Ever wonder what it might be like to run a non-profit hospitality organization where the goal is not just to please guests, but to improve the local population’s access to sustainable food and education as well? Meet Inge de Lathauwer, the founder of Sumba Hospitality Foundation and discover what a typical day is like running an eco-tourism site and hospitality school. After many years consecrated to motherhood and philanthropist
On May 12, 2017, Glion Institute of Higher Education welcomed five leaders of their respective industries to share their success stories with students. The objective of this student-led event was to provide access to all Glion students to engage with accomplished and experienced leaders. Speaker events are an integral part of Glion’s teaching model, which combines academic rigor with practical courses and direct exposure with experts in the luxury and service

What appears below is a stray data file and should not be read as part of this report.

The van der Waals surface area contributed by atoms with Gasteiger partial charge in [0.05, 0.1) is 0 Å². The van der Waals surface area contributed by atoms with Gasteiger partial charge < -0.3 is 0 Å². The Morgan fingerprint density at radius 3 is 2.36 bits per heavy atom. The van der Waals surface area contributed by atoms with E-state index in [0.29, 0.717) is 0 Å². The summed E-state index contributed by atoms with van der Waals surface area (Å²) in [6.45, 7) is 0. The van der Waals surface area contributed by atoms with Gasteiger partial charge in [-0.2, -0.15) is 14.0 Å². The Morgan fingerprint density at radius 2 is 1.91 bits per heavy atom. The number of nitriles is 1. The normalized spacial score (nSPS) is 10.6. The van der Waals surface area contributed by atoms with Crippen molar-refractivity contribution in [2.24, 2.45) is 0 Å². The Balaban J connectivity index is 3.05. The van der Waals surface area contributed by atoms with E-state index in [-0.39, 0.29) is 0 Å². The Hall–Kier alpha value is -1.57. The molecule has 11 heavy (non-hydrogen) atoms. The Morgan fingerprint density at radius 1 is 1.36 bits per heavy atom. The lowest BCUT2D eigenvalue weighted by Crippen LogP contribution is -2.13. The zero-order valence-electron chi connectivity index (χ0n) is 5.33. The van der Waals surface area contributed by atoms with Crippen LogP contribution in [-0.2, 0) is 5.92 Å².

There has never been a better time to launch a career in hospitality. Luxury tourism is at an all time high, the travel and tourism industry is growing steadily, and hospitality companies are hiring like crazy. More than ever, the hospitality industry is seeing exciting developments in technology and customer experience, leading to more diverse and specialized employment opportunities. All the signs point to hospitality careers being a good choice.
After many years spent away from the hospitality industry, Glion alumna Inge de Lathauwer ’89 was working with charities when she learned about the catastrophic impact of poorly planned tourism development in some parts of the world. She decided to create a non-profit hospitality organization that would model the right way to develop tourism, and she created Sumba Hospitality Foundation (SHF). In 2015, Glion formed a partnership with the foundation
If you ask any Glion London student why they chose to study hospitality management in London, the answer is always something about London itself: “London offers such an amazing experience.” or”London has so much to discover and so many things to do.”etc. The question remains: as students are very busy with academic projects, do they really get to enjoy London like they said they would? If these stories about their